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I was solving this programming challenge about finding a subarray of at least size $2$ s.t. it has minimal average.

Suppose you have an array of integers $[a_1,a_2,...,a_k]$ you are looking for finding an index $i$ and a length $l$ s.t. $[\frac{a_i+a_{i+1}+...+a_{i+l-1}}{l}]$ is minimal.

You can easily solve this problem in $O(n^2)$ by looking at all the possible pairs $(i,l)$ and check for the best average. But you can cut down the time complexity to $O(n)$ if you realise that is it sufficient to look for subarray of length $2$ or $3$ only.

What I am struggling with is having a formal proof that given a sequence of number $[a_1,a_2,...,a_k]$ with average $A^1_k$ then there always exists a subsequence of length either

  • $2$, $[a_i,a_{i+1}]$ with average $A^i_2$ or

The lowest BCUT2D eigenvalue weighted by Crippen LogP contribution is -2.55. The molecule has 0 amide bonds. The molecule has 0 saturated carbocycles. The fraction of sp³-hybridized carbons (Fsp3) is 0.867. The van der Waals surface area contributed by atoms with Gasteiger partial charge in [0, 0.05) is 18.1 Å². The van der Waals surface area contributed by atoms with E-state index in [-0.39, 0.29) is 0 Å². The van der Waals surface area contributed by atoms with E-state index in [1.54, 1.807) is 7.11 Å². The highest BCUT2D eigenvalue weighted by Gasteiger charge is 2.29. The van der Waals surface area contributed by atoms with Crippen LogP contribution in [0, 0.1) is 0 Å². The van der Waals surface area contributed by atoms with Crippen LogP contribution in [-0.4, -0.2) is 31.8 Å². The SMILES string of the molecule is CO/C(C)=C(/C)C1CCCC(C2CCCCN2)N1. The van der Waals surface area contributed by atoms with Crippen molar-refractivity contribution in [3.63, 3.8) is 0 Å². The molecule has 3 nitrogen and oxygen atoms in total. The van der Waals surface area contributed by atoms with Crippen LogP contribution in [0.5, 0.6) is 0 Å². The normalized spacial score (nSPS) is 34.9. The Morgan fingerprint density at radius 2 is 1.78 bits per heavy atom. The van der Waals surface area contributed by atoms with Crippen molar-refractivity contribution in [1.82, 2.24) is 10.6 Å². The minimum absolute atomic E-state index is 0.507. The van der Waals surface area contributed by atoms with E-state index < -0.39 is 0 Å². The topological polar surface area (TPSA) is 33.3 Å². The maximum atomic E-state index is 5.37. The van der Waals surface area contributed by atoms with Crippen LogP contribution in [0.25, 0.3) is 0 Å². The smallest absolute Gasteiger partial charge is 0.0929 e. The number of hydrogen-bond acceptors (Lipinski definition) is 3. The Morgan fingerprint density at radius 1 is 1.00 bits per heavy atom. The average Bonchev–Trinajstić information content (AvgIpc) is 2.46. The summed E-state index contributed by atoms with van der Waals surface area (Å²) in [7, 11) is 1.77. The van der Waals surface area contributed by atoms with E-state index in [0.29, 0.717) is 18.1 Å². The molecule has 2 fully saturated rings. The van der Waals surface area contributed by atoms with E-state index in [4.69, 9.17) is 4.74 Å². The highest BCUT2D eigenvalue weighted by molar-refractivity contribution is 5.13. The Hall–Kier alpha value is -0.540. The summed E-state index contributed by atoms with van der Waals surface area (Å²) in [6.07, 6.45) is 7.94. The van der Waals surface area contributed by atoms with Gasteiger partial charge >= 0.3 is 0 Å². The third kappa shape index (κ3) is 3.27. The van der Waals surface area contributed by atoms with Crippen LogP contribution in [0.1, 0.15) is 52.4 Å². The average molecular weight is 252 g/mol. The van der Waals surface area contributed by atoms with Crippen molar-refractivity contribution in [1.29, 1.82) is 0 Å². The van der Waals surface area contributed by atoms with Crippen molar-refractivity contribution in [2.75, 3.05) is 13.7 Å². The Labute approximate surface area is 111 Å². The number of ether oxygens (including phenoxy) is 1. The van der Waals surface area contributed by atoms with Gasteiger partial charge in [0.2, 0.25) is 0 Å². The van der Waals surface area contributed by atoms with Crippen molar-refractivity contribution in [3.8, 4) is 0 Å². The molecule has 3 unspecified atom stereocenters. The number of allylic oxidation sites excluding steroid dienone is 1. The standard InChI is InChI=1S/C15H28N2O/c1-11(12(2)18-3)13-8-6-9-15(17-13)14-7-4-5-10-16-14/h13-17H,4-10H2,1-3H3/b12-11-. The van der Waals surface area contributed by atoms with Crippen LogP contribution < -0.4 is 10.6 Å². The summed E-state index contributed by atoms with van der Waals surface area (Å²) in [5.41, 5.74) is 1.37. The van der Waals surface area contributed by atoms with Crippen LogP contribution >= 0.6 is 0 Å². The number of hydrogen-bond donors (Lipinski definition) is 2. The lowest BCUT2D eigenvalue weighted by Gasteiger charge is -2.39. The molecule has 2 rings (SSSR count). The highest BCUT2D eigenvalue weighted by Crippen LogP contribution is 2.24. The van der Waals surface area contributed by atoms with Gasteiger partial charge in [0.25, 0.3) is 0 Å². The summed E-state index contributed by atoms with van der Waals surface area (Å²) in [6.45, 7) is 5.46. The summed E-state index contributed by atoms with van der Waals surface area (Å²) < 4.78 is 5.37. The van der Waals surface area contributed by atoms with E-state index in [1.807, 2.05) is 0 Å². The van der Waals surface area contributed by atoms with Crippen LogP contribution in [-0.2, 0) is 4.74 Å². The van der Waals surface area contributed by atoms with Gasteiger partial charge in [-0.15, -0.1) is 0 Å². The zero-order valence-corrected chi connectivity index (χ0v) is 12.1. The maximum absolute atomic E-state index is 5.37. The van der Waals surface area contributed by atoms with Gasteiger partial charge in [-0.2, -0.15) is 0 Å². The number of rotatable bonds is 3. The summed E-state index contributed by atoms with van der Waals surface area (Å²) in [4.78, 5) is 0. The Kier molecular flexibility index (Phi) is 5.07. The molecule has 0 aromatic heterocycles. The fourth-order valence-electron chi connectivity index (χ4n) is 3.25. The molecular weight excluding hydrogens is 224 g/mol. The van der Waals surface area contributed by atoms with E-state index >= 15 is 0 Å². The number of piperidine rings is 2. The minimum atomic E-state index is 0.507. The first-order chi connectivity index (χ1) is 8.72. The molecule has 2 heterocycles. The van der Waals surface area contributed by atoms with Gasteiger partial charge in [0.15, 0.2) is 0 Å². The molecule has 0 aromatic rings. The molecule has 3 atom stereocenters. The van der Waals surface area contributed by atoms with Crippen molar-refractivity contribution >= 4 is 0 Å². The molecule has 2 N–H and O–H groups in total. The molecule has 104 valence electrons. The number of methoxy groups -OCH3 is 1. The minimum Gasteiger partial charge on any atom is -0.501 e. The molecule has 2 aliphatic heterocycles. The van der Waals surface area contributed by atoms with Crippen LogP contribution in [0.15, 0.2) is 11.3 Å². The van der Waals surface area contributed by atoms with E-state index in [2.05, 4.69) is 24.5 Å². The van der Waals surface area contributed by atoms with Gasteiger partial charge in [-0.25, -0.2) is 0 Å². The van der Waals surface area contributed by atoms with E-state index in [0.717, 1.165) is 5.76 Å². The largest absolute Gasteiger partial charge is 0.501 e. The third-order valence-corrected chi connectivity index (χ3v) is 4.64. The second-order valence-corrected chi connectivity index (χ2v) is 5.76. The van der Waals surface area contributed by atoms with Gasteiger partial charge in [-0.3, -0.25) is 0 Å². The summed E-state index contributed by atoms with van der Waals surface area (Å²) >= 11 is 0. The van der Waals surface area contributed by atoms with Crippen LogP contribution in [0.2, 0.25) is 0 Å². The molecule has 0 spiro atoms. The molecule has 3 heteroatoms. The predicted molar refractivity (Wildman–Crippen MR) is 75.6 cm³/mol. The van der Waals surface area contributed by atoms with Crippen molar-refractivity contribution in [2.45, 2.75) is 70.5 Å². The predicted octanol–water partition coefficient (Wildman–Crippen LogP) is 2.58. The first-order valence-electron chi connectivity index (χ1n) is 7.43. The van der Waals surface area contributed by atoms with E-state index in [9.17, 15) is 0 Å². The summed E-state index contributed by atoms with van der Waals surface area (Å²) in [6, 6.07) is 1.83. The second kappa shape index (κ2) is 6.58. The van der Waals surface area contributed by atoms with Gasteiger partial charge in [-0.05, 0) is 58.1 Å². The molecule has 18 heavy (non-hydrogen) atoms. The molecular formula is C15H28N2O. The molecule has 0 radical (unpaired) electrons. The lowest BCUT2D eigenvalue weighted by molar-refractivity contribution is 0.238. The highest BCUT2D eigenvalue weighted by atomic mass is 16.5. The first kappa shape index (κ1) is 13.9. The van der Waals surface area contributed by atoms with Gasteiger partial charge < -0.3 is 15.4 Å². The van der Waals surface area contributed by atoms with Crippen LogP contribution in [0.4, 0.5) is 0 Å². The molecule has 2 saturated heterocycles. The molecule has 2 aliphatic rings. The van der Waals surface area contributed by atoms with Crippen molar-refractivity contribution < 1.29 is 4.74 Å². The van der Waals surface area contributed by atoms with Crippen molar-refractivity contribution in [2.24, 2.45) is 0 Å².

• $3$, $[a_j,a_{j+1},a_{j+2}]$ with average $A^j_3$

s.t. $A^i_2 \le A^1_k$ OR $A^j_3 \le A^1_k$

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If you have a slice of length at least 4 (called the original slice from now on), you can partition it into 2 subslices of length at least 2 (say you take the first 2 elements as the first subslice, the remaining elements as the second). This gives you 2 slices that would also be possible as minimal slices.

Now the key insight is that smallest average of those 2 subslices is as most as big as the average of your original slice.

If it is smaller, then you are done, the original slice cannot have minimal average. If the smallest average is the same, then both subslices need to attain that value, that means including the first subslice. Since the first subslice has the same starting index as the original slice, you don't need to consider the original slice any more, because if it is minimal, its starting index will be considered when you consider the first subslice.

This proves that you don't need to consider slices of length 4 or more.

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